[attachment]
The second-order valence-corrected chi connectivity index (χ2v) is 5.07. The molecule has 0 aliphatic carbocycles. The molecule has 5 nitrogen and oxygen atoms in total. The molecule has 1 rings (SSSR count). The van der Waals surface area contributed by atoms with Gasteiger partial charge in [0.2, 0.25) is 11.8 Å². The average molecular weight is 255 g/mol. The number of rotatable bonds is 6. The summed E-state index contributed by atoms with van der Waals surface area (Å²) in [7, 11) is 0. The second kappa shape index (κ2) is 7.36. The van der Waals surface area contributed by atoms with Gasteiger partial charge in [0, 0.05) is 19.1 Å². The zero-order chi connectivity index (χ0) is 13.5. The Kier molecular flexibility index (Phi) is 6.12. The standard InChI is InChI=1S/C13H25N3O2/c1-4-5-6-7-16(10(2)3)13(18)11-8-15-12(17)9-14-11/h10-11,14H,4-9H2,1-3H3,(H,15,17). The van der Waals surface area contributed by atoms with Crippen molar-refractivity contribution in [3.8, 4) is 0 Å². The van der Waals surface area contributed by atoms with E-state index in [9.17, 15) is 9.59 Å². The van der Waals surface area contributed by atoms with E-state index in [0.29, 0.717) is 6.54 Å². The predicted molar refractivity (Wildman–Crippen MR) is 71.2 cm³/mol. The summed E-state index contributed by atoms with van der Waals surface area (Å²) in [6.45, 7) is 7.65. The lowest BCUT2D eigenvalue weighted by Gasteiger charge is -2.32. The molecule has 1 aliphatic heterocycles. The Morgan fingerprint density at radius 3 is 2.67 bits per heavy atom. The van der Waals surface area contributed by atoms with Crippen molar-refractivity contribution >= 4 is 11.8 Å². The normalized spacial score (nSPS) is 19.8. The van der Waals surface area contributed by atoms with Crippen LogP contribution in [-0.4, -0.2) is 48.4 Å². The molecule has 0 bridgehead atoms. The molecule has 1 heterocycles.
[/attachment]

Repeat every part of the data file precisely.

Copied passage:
The second-order valence-corrected chi connectivity index (χ2v) is 5.07. The molecule has 0 aliphatic carbocycles. The molecule has 5 nitrogen and oxygen atoms in total. The molecule has 1 rings (SSSR count). The van der Waals surface area contributed by atoms with Gasteiger partial charge in [0.2, 0.25) is 11.8 Å². The average molecular weight is 255 g/mol. The number of rotatable bonds is 6. The summed E-state index contributed by atoms with van der Waals surface area (Å²) in [7, 11) is 0. The second kappa shape index (κ2) is 7.36. The van der Waals surface area contributed by atoms with Gasteiger partial charge in [0, 0.05) is 19.1 Å². The zero-order chi connectivity index (χ0) is 13.5. The Kier molecular flexibility index (Phi) is 6.12. The standard InChI is InChI=1S/C13H25N3O2/c1-4-5-6-7-16(10(2)3)13(18)11-8-15-12(17)9-14-11/h10-11,14H,4-9H2,1-3H3,(H,15,17). The van der Waals surface area contributed by atoms with Crippen molar-refractivity contribution in [3.8, 4) is 0 Å². The van der Waals surface area contributed by atoms with E-state index in [9.17, 15) is 9.59 Å². The van der Waals surface area contributed by atoms with E-state index in [0.29, 0.717) is 6.54 Å². The predicted molar refractivity (Wildman–Crippen MR) is 71.2 cm³/mol. The summed E-state index contributed by atoms with van der Waals surface area (Å²) in [6.45, 7) is 7.65. The lowest BCUT2D eigenvalue weighted by Gasteiger charge is -2.32. The molecule has 1 aliphatic heterocycles. The Morgan fingerprint density at radius 3 is 2.67 bits per heavy atom. The van der Waals surface area contributed by atoms with Crippen molar-refractivity contribution >= 4 is 11.8 Å². The normalized spacial score (nSPS) is 19.8. The van der Waals surface area contributed by atoms with Crippen LogP contribution in [-0.4, -0.2) is 48.4 Å². The molecule has 0 bridgehead atoms. The molecule has 1 heterocycles.